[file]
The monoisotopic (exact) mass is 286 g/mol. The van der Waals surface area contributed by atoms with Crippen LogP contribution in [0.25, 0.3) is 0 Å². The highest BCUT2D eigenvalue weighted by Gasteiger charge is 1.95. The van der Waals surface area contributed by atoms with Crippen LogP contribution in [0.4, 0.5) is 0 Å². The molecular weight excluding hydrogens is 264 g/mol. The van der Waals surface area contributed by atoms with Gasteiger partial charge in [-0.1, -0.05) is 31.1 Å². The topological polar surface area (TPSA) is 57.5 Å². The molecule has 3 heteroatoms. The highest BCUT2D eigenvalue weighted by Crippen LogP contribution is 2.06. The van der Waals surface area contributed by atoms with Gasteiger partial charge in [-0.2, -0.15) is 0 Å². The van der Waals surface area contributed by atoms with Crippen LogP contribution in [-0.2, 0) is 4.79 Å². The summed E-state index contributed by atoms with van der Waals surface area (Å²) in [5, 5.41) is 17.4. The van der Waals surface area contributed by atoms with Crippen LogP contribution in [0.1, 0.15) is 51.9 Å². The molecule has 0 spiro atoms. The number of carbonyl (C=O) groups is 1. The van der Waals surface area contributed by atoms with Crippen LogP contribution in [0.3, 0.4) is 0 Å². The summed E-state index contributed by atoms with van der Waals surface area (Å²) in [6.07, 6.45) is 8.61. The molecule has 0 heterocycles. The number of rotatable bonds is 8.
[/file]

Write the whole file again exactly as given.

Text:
The monoisotopic (exact) mass is 286 g/mol. The van der Waals surface area contributed by atoms with Crippen LogP contribution in [0.25, 0.3) is 0 Å². The highest BCUT2D eigenvalue weighted by Gasteiger charge is 1.95. The van der Waals surface area contributed by atoms with Crippen LogP contribution in [0.4, 0.5) is 0 Å². The molecular weight excluding hydrogens is 264 g/mol. The van der Waals surface area contributed by atoms with Gasteiger partial charge in [-0.1, -0.05) is 31.1 Å². The topological polar surface area (TPSA) is 57.5 Å². The molecule has 3 heteroatoms. The highest BCUT2D eigenvalue weighted by Crippen LogP contribution is 2.06. The van der Waals surface area contributed by atoms with Gasteiger partial charge in [-0.2, -0.15) is 0 Å². The van der Waals surface area contributed by atoms with Crippen LogP contribution in [-0.2, 0) is 4.79 Å². The summed E-state index contributed by atoms with van der Waals surface area (Å²) in [5, 5.41) is 17.4. The van der Waals surface area contributed by atoms with Crippen LogP contribution in [0.1, 0.15) is 51.9 Å². The molecule has 0 spiro atoms. The number of carbonyl (C=O) groups is 1. The van der Waals surface area contributed by atoms with Crippen LogP contribution in [0.3, 0.4) is 0 Å². The summed E-state index contributed by atoms with van der Waals surface area (Å²) in [6.07, 6.45) is 8.61. The molecule has 0 heterocycles. The number of rotatable bonds is 8.